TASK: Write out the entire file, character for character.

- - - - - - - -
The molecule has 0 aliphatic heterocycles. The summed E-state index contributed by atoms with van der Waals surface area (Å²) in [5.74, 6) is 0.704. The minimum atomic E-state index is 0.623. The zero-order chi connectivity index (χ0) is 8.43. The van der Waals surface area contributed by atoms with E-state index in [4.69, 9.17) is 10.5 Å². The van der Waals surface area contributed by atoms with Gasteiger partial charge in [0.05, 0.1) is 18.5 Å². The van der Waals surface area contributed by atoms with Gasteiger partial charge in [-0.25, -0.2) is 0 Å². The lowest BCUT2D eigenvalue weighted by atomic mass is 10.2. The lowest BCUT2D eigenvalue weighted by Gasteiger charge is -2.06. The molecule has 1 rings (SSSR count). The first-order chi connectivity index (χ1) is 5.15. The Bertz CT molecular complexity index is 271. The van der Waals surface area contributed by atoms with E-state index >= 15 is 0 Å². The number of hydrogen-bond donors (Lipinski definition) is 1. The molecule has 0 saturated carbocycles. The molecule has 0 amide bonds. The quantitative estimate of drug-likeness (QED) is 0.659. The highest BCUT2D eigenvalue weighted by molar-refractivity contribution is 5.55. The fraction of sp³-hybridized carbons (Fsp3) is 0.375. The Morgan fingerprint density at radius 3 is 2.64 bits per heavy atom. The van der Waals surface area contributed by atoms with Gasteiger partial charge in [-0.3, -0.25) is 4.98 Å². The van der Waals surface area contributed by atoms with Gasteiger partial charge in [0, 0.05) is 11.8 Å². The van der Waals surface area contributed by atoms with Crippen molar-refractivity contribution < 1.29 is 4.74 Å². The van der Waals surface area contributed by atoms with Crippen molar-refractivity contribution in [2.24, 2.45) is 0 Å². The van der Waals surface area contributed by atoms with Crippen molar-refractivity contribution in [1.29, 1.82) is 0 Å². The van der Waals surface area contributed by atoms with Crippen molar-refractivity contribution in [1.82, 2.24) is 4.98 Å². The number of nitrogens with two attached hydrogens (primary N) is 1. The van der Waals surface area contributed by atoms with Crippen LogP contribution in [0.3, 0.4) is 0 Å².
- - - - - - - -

The molecule has 0 aliphatic heterocycles. The summed E-state index contributed by atoms with van der Waals surface area (Å²) in [5.74, 6) is 0.704. The minimum atomic E-state index is 0.623. The zero-order chi connectivity index (χ0) is 8.43. The van der Waals surface area contributed by atoms with E-state index in [4.69, 9.17) is 10.5 Å². The van der Waals surface area contributed by atoms with Gasteiger partial charge in [0.05, 0.1) is 18.5 Å². The van der Waals surface area contributed by atoms with Gasteiger partial charge in [-0.25, -0.2) is 0 Å². The lowest BCUT2D eigenvalue weighted by atomic mass is 10.2. The lowest BCUT2D eigenvalue weighted by Gasteiger charge is -2.06. The molecule has 1 rings (SSSR count). The first-order chi connectivity index (χ1) is 5.15. The Bertz CT molecular complexity index is 271. The van der Waals surface area contributed by atoms with E-state index >= 15 is 0 Å². The number of hydrogen-bond donors (Lipinski definition) is 1. The molecule has 0 saturated carbocycles. The molecule has 0 amide bonds. The quantitative estimate of drug-likeness (QED) is 0.659. The highest BCUT2D eigenvalue weighted by molar-refractivity contribution is 5.55. The fraction of sp³-hybridized carbons (Fsp3) is 0.375. The Morgan fingerprint density at radius 3 is 2.64 bits per heavy atom. The van der Waals surface area contributed by atoms with Gasteiger partial charge in [-0.3, -0.25) is 4.98 Å². The van der Waals surface area contributed by atoms with Gasteiger partial charge in [0, 0.05) is 11.8 Å². The van der Waals surface area contributed by atoms with Crippen molar-refractivity contribution < 1.29 is 4.74 Å². The van der Waals surface area contributed by atoms with Crippen molar-refractivity contribution in [2.24, 2.45) is 0 Å². The van der Waals surface area contributed by atoms with Crippen molar-refractivity contribution in [1.29, 1.82) is 0 Å². The van der Waals surface area contributed by atoms with Crippen molar-refractivity contribution in [1.82, 2.24) is 4.98 Å². The number of nitrogens with two attached hydrogens (primary N) is 1. The van der Waals surface area contributed by atoms with Crippen LogP contribution in [0.3, 0.4) is 0 Å².